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  9. What Walnut Creek does is the norm in wealthy school districts. (Drive through Marin and every town has a sign at its city limits showing the level of giving to its school foundation; Orinda has the same sign downtown.)

    It's obligatory to every retail business and restaurant in town to have the sticker in the window announcing that it supports the (rich suburb) public schools.

    It's a mystery to many why San Francisco doesn't have a foundation working the same way.

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  10. E Rat,

    The Weighted Student Formula, used in many districts around the nation, prevents schools from being punished monetarily for having more veteran staff. It is favored by your union UESF. It also provides extra funding for lower performing students, hence the name. If a fire department costs more because of its location and staff should the municipality strip it of the necessary funding required to make it viable?

    In regard to your comment that included your standard attempt to use race as a wedge issue, I have to say this:

    Since ESEA in the 60's and the rise of categorical funding in the 70's, along with the court ordered state takeover of most school funding, about 30-40% of all revenue allocated to public schools is in some form of trageting programming intended to address low achievement and poverty related issues. Yet, achievement along socio-economic lines has not changed much and may has worsened when you consider the drop out rate and low graduation rates among historically underperforming minority groups.

    The issue isn't about getting more money to apply as needed as much as it is about putting that money to good use. In that regard, statistics don't lie. The progressives believe that if we just spend more the problems will be solved. This is just a cover for shifting more money to their constituents, lobbies and unions.

    If you set up a district-wide foundation for the public to donate to the public schools, it is only a matter of time before the money ends up in the favored areas of politicians.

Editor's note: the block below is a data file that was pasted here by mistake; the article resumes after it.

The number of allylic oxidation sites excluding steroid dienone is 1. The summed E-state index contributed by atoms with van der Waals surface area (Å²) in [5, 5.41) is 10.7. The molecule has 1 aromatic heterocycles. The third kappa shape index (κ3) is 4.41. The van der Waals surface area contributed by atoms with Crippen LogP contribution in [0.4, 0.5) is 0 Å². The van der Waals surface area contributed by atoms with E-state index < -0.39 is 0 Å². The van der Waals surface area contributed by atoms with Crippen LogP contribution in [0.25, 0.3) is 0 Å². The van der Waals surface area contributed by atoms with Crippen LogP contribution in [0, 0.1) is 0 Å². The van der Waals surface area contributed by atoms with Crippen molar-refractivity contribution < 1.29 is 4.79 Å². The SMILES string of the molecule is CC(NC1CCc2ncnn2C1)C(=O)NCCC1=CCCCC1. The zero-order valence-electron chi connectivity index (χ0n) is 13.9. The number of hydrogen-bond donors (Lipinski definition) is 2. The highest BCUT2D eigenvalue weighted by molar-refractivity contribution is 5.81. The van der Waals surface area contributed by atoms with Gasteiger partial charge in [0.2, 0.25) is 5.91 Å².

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  11. I would not support a district wide foundation simply because I do not believe that money will be distributed equitably. If the foundation was required to dole it out on a per pupil basis that I could support as long as administrative fees were negligible.

    Slightly off topic, the current system for supporting teacher salaries through the weighted student formula doesn't increase the district's bottom line. The idea that low API schools lose money to high API schools is just not true. But I do hear this falsehood repeated often. Retaining high quality experienced teachers in low performing schools has never been hindered as a result of the WSF. Teachers don't leave because they can make more at another school. Their pay structure actually favors staying at the lower API schools. They leave because they want the better working conditions which are offered in schools that have fewer social issues with which to contend.

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  12. I'm 4:42 pm. My kids were at a school with a PTA that struggled to raise $30,000. We are now at a school raising six digit numbers. What. A. Difference. That's why I think we have got to deal with this issue in SF. And it doesn't have to be a fund controlled by the District. A nonprofit foundation could be set up. The foundation would first hit up the big corporate donors in the city. And, yes, that might mean that some corporations like Whole Foods are no longer going to fund specific schools because they will be only giving to the general fund. The same probably will go for large private donors -- the fund may even attract some who would feel uncomfortable giving to a specific school. Yes, individual parents will continue to fund specific schools, but a unified fund would at least begin the process of putting some bottom line of additional funding to every school.

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  13. Then there are sites like Donors Choose or Adopt a School. Right now the model is to target the individual schools.

    I don't see how creating a non-profit foundation will solve the problems of inequity in schools. It will just place the responsibility on a different set of people.

    Those inequities exist irrespective of the involvement of a PTA raising funds.

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  14. If more money increases achievement why does the rapid rise of targeted funding over the last 30 years correlate with worsening achievement and dropout statistics? Ya, I know, we just haven't redistributed enough wealth to hit critical mass.

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  15. 10:45, such a foundation does exist -- the SF School Alliance.

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  16. The moderator censors comments for no other reason than she doesn't agree with them. My comments about SFPPS deficiencies on another thread were not unkind or rude, simply factual. Apparently any criticism of SFPPS will not be tolerated on SF Kfiles.